What you should know: Google wants its product to challenge Pinterest, which is also investing in image recognition technology, and Amazon, which has cornered much of the online shopping market with its Prime, two-day shipping offer. Without the ability to offer Prime, Google might not catch on.
However, you should still consider how your products can be found by Google’s algorithm and invest in visual content that will help Google and the next iteration of image recognition software find your products and suggest them to new customers.
- Facebook, Instagram tweak online shopping experience
- Instagram introduces shopping features to brand posts
- Pinterest and Instagram marry social media and shopping
Sometimes an unlikely partnership can result in headlines and social media buzz.
That’s what happened when Yuengling and Hershey’s partnered to create a chocolate beer that quickly drew attention far and wide.
The beer will be available by mid-October as a draft beer in restaurants and bars in Connecticut, Delaware, Indiana, Kentucky, Maryland, Massachusetts, New Jersey, New York, Ohio, Rhode Island, Virginia, Washington, D.C., and West Virginia. Yuengling vice president Jen Yuengling tells USA Today that they’re excited, in part, because Hershey’s is another “iconic, Pennsylvania-based brand that shares the same values as we do.”
When looking to make a splash, try finding a partner who can help shoulder costs and offer a unique angle for reporters to write about.
Facebook slams EU ruling on limiting content
A European court has ruled that a single country can force Facebook and other internet platforms to remove content and limit its reach. The landmark ruling is likely to force Facebook to use filters and other tech that critics say will limit free speech on its platform.
The company is protesting the ruling as the world grapples with how to police and enforce limits on online speech.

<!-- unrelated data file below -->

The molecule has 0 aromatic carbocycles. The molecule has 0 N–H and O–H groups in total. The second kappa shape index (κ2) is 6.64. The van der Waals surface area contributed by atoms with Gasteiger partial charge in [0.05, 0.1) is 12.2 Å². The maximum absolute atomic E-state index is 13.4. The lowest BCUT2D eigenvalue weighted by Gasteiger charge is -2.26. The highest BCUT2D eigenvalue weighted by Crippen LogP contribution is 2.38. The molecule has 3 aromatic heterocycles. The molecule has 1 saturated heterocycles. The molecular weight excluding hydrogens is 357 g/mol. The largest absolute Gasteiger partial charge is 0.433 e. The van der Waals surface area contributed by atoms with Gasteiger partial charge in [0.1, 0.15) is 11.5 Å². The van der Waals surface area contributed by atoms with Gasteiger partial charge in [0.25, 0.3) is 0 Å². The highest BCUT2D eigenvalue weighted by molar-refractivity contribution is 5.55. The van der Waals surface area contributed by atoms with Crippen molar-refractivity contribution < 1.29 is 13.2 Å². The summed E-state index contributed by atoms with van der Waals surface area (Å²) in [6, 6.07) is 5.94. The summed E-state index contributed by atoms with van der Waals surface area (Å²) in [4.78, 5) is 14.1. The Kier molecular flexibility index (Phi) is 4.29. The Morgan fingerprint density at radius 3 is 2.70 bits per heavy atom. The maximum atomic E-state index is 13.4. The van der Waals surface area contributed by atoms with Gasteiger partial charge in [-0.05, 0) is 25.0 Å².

“This judgment raises critical questions around freedom of expression and the role that internet companies should play in monitoring, interpreting and removing speech that might be illegal in any particular country,” the company said in a statement.
“It undermines the longstanding principle that one country does not have the right to impose its laws on speech on another country. It also opens the door to obligations being imposed on internet companies to proactively monitor content and then interpret if it is ‘equivalent’ to content that has been found to be illegal.”
Why it matters: Even if you lose a court battle, that doesn’t mean you should abandon your message. In Facebook’s case, the company still has other countries to convince that it should be allowed to police content on its own platform. However, the company should realize that its current efforts haven’t won over the skeptics, and that the scandals of recent years have weakened the company’s ability to sway consumers to its way of thinking.
- How marketers and PR pros can avoid Fiji Water’s legal trouble
- Huawei fighting security-risk designation with legal moves, public appeals
- Why PR must be part of your legal strategy
WHAT YOU SAID
We asked if you were planning on expanding your team for 2020, and the biggest response was yes. Big growth seems to be on the horizon for several PR teams, which is good news for practitioners.
Will you hire new team members in the next year? Share your predictions for our #morningscoop.
— PR Daily (@PRDaily) October 2, 2019
How are you planning to tackle the gender trust gap that has been shown by Edelman’s Trust Barometer and the Plank Center’s Report Card for 2019?
Share your thoughts with the hashtag #MorningScoop.
How can PR pros address the gender trust gap that keeps showing up in reports like Edelman's Trust Barometer? Share your ideas with the hashtag #MorningScoop.
— PR Daily (@PRDaily) October 3, 2019